# Jog-A-Thon

Alignments to Content Standards: 5.NF.A.1

Alex is training for his school's Jog-A-Thon and needs to run at least $1$ mile per day. If Alex runs to his grandma's house, which is $\frac58$ of a mile away, and then to his friend Justin's house, which is $\frac12$ of a mile away, will he have trained enough for the day?

## IM Commentary

The purpose of this task is to present students with a situation where it is natural to add fraction with unlike denominators; it can be used for either assessment or instructional purposes. Teachers should anticipate two types of solutions: one where students calculate the distance Alex ran to determine an answer, and one where students compare the two parts of his run to benchmark fractions.

Actually calculating how far Alex ran illustrates an understanding of the process of adding fractions with unlike denominators. If students take this approach, the teacher should prompt students to show work that clearly indicates the thought process. If students approach the problem by comparing the given fractions to benchmark fractions, the teacher should expect to see less written work. This method requires fraction number sense. Both methods are perfectly reasonable ways to solve this problem, and students should be aware of both methods if this task is used in an instructional setting.

## Solutions

Solution: Calculating

First, let's determine how far Alex has run. He ran $\frac58$ of a mile to his grandma’s house, and then $\frac12$ of a mile to Justin’s house. Together, Alex ran $\frac58$ + $\frac12$ miles.

To add fractions, we must have a common denominator for $\frac58$ and $\frac12$. A common denominator of $\frac58$ and $\frac12$ is $8$, so we can use that.

$$\frac12 = \frac{1\times 4}{2\times 4} = \frac48$$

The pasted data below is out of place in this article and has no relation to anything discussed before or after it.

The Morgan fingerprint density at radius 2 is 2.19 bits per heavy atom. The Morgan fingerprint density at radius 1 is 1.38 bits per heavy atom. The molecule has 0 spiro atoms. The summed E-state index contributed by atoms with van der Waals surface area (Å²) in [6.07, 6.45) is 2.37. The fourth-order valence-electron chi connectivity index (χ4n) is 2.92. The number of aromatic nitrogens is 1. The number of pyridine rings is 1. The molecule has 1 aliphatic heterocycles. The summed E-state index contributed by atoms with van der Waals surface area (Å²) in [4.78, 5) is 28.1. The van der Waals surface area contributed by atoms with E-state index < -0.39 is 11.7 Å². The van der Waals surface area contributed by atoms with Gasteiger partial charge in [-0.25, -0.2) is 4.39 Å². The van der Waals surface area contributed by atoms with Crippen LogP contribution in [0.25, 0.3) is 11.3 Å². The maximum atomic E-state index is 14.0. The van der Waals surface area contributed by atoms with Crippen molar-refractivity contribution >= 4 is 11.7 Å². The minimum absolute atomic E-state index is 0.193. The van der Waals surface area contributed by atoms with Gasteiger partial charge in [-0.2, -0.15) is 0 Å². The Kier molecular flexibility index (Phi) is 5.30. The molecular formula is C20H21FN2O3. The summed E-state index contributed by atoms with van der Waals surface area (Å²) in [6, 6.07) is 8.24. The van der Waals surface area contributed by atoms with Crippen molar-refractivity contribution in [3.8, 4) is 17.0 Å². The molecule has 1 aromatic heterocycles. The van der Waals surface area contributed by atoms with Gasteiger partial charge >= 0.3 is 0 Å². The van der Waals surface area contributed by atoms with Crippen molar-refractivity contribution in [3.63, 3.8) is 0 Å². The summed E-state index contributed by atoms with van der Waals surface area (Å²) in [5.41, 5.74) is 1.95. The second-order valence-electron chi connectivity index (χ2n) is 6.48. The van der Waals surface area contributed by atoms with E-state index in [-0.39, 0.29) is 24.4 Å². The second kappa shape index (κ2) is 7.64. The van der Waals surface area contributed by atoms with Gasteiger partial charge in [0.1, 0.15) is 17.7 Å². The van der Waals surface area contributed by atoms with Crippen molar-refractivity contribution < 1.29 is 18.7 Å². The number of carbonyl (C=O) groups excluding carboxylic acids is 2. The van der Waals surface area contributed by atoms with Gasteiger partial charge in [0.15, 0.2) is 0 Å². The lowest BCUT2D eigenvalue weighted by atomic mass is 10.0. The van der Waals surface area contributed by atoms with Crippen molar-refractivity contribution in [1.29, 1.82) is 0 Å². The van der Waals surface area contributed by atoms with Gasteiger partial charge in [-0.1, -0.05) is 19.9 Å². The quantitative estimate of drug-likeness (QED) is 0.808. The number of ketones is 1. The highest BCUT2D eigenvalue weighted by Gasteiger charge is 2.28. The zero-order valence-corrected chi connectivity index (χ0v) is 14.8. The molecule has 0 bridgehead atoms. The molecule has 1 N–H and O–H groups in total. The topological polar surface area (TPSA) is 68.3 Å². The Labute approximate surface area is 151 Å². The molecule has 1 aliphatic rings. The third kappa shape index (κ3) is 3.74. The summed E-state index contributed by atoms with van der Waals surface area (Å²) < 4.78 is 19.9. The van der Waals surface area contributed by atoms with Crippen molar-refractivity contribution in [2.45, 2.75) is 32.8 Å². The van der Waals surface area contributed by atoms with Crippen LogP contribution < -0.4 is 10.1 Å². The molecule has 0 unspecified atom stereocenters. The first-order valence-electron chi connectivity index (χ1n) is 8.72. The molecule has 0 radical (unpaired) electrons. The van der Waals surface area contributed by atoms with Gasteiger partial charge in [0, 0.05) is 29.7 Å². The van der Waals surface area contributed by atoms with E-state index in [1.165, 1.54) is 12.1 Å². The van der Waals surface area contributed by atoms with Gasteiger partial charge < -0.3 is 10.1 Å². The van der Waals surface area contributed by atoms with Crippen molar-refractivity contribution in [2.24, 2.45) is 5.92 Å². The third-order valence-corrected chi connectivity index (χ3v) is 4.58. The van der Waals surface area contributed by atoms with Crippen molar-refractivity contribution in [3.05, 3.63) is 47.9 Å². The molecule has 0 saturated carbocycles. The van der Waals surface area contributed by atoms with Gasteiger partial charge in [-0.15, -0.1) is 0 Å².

Now that we have a common denominator we can calculate: $$\frac58 + \frac12 = \frac58 + \frac48 = \frac98 = 1 \frac18.$$

In total, Alex ran $1\frac18$ miles. (See Accompanying Images)

Since Alex’s minimum training distance is $1$ mile and he trained more than $1$ mile, the answer is yes; Alex did train enough for the day.

• Accompanying Images:

Alex ran $\frac58$ of a mile to his grandma's house and $\frac12$=$\frac48$ of a mile to his friend Justin's house. The picture on the left represents Alex's run to his grandma's house, and the picture on the right represents Alex's run to his friend Justin's house.

By combining the two trips,

we can see that Alex ran $1$ full mile and an additional $\frac18$ of a mile, or $1\frac18$ miles.

Solution: Estimating

To determine whether or not Alex has trained enough for the day we can compare the distance he ran with his minimum training distance. We don't need to calculate the exact distance Alex ran but only whether Alex ran more or less than $1$ mile.

Alex ran $\frac58$ of a mile to his grandma’s house, and we know that

$$\frac58\gt\frac48=\frac12$$

So Alex ran more than half of a mile to his grandma’s house.

He then ran $\frac12$ of a mile to his friend Justin’s house. Since Alex ran more than half of a mile and then an additional half of a mile, we know that he ran more than a full mile. (See Accompanying Images)

Because Alex ran more than his minimum training distance of $1$ mile the answer is yes; Alex has trained enough for the day.

• Accompanying Images:

First we will start with a picture representing $1$ mile.

Now we have pictures that represent the portions of a mile that Alex ran on each of his two tips. The picture on the left represents the $\frac58$ of a mile that Alex ran to his grandma's house. The picture on the right represents the $\frac12$ of a mile that Alex ran to his friend Justin's house.

Stacking these images on top of each other, as shown below, makes it easy to see that $\frac58$ > $\frac12$.

By combing the shaded portions, representing the distance Alex actually ran, and comparing this to our original model of $1$ mile,

we can clearly see that Alex ran more than $1$ mile.